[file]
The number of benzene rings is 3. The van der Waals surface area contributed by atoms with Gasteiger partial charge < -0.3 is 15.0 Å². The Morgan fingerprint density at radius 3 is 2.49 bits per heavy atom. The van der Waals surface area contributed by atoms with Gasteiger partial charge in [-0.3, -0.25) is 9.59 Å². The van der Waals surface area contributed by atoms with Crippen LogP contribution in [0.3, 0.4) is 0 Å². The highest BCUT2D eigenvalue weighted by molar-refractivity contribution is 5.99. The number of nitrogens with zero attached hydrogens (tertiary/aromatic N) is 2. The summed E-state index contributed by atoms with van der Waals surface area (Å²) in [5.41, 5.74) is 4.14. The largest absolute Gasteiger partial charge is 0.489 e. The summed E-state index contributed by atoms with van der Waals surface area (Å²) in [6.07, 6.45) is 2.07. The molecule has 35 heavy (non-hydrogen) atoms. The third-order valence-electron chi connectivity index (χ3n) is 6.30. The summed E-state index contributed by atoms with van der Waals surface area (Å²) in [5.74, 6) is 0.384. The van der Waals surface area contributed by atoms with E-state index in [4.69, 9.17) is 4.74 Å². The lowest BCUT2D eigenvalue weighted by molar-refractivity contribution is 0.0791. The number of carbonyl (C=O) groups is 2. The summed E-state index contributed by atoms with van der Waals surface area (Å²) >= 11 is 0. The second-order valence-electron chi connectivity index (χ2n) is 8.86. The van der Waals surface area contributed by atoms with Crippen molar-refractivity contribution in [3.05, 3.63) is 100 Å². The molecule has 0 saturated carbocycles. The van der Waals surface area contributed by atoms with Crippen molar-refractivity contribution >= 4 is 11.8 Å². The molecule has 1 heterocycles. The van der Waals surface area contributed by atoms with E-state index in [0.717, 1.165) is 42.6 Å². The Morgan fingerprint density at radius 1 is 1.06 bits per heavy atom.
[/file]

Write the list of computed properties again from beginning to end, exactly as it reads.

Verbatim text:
The number of benzene rings is 3. The van der Waals surface area contributed by atoms with Gasteiger partial charge < -0.3 is 15.0 Å². The Morgan fingerprint density at radius 3 is 2.49 bits per heavy atom. The van der Waals surface area contributed by atoms with Gasteiger partial charge in [-0.3, -0.25) is 9.59 Å². The van der Waals surface area contributed by atoms with Crippen LogP contribution in [0.3, 0.4) is 0 Å². The highest BCUT2D eigenvalue weighted by molar-refractivity contribution is 5.99. The number of nitrogens with zero attached hydrogens (tertiary/aromatic N) is 2. The summed E-state index contributed by atoms with van der Waals surface area (Å²) in [5.41, 5.74) is 4.14. The largest absolute Gasteiger partial charge is 0.489 e. The summed E-state index contributed by atoms with van der Waals surface area (Å²) in [6.07, 6.45) is 2.07. The molecule has 35 heavy (non-hydrogen) atoms. The third-order valence-electron chi connectivity index (χ3n) is 6.30. The summed E-state index contributed by atoms with van der Waals surface area (Å²) in [5.74, 6) is 0.384. The van der Waals surface area contributed by atoms with E-state index in [4.69, 9.17) is 4.74 Å². The lowest BCUT2D eigenvalue weighted by molar-refractivity contribution is 0.0791. The number of carbonyl (C=O) groups is 2. The summed E-state index contributed by atoms with van der Waals surface area (Å²) >= 11 is 0. The second-order valence-electron chi connectivity index (χ2n) is 8.86. The van der Waals surface area contributed by atoms with Crippen molar-refractivity contribution in [3.05, 3.63) is 100 Å². The molecule has 0 saturated carbocycles. The van der Waals surface area contributed by atoms with Crippen molar-refractivity contribution >= 4 is 11.8 Å². The molecule has 1 heterocycles. The van der Waals surface area contributed by atoms with E-state index in [0.717, 1.165) is 42.6 Å². The Morgan fingerprint density at radius 1 is 1.06 bits per heavy atom.